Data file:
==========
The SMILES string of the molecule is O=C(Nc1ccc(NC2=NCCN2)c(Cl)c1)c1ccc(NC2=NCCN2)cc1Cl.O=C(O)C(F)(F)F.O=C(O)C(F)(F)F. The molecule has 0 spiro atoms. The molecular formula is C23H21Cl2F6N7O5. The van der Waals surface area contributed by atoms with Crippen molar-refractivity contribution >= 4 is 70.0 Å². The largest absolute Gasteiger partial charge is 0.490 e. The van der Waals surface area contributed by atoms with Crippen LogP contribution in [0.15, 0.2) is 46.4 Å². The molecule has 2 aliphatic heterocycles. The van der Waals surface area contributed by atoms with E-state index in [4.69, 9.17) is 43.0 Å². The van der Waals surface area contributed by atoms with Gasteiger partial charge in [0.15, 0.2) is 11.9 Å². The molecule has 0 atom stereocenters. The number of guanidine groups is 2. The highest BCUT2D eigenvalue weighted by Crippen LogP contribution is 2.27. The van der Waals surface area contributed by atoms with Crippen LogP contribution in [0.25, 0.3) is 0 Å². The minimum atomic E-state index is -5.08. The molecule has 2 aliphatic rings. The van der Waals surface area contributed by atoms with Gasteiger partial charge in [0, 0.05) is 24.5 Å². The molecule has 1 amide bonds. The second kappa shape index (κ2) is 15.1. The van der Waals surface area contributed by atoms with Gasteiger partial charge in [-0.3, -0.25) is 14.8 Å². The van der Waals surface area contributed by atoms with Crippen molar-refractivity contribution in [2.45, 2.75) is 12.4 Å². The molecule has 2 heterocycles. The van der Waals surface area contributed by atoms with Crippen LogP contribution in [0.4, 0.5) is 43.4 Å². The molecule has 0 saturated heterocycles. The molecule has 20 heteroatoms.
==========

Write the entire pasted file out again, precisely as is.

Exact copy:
The SMILES string of the molecule is O=C(Nc1ccc(NC2=NCCN2)c(Cl)c1)c1ccc(NC2=NCCN2)cc1Cl.O=C(O)C(F)(F)F.O=C(O)C(F)(F)F. The molecule has 0 spiro atoms. The molecular formula is C23H21Cl2F6N7O5. The van der Waals surface area contributed by atoms with Crippen molar-refractivity contribution >= 4 is 70.0 Å². The largest absolute Gasteiger partial charge is 0.490 e. The van der Waals surface area contributed by atoms with Crippen LogP contribution in [0.15, 0.2) is 46.4 Å². The molecule has 2 aliphatic heterocycles. The van der Waals surface area contributed by atoms with E-state index in [4.69, 9.17) is 43.0 Å². The van der Waals surface area contributed by atoms with Gasteiger partial charge in [0.15, 0.2) is 11.9 Å². The molecule has 0 atom stereocenters. The number of guanidine groups is 2. The highest BCUT2D eigenvalue weighted by Crippen LogP contribution is 2.27. The van der Waals surface area contributed by atoms with Crippen LogP contribution in [0.25, 0.3) is 0 Å². The minimum atomic E-state index is -5.08. The molecule has 2 aliphatic rings. The van der Waals surface area contributed by atoms with Gasteiger partial charge in [0, 0.05) is 24.5 Å². The molecule has 1 amide bonds. The second kappa shape index (κ2) is 15.1. The van der Waals surface area contributed by atoms with Gasteiger partial charge in [-0.3, -0.25) is 14.8 Å². The van der Waals surface area contributed by atoms with Crippen molar-refractivity contribution in [2.45, 2.75) is 12.4 Å². The molecule has 2 heterocycles. The van der Waals surface area contributed by atoms with Crippen LogP contribution in [0.4, 0.5) is 43.4 Å². The molecule has 0 saturated heterocycles. The molecule has 20 heteroatoms.